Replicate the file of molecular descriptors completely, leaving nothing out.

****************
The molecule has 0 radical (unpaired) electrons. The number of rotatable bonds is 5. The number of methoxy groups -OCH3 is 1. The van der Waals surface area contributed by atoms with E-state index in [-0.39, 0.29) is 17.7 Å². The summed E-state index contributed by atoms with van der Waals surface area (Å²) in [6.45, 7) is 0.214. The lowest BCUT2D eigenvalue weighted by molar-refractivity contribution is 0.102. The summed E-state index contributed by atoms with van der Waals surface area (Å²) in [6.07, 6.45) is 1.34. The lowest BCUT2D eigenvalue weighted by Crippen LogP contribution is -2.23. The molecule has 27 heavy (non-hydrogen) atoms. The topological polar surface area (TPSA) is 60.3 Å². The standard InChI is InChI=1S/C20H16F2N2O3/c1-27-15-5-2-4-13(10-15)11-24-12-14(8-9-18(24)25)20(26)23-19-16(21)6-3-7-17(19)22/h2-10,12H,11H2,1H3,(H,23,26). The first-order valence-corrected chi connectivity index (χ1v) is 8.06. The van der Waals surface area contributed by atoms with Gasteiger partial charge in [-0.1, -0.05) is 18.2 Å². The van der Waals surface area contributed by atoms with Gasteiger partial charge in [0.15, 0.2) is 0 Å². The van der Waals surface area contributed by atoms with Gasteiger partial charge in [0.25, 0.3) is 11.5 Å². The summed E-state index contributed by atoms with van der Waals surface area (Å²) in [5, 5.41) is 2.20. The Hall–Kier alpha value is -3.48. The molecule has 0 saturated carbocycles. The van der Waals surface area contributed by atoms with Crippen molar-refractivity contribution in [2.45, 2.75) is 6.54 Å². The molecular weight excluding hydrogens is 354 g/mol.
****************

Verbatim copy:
The molecule has 0 radical (unpaired) electrons. The number of rotatable bonds is 5. The number of methoxy groups -OCH3 is 1. The van der Waals surface area contributed by atoms with E-state index in [-0.39, 0.29) is 17.7 Å². The summed E-state index contributed by atoms with van der Waals surface area (Å²) in [6.45, 7) is 0.214. The lowest BCUT2D eigenvalue weighted by molar-refractivity contribution is 0.102. The summed E-state index contributed by atoms with van der Waals surface area (Å²) in [6.07, 6.45) is 1.34. The lowest BCUT2D eigenvalue weighted by Crippen LogP contribution is -2.23. The molecule has 27 heavy (non-hydrogen) atoms. The topological polar surface area (TPSA) is 60.3 Å². The standard InChI is InChI=1S/C20H16F2N2O3/c1-27-15-5-2-4-13(10-15)11-24-12-14(8-9-18(24)25)20(26)23-19-16(21)6-3-7-17(19)22/h2-10,12H,11H2,1H3,(H,23,26). The first-order valence-corrected chi connectivity index (χ1v) is 8.06. The van der Waals surface area contributed by atoms with Gasteiger partial charge in [-0.1, -0.05) is 18.2 Å². The van der Waals surface area contributed by atoms with Gasteiger partial charge in [0.15, 0.2) is 0 Å². The van der Waals surface area contributed by atoms with Gasteiger partial charge in [0.25, 0.3) is 11.5 Å². The summed E-state index contributed by atoms with van der Waals surface area (Å²) in [5, 5.41) is 2.20. The Hall–Kier alpha value is -3.48. The molecule has 0 saturated carbocycles. The van der Waals surface area contributed by atoms with Crippen molar-refractivity contribution in [2.45, 2.75) is 6.54 Å². The molecular weight excluding hydrogens is 354 g/mol.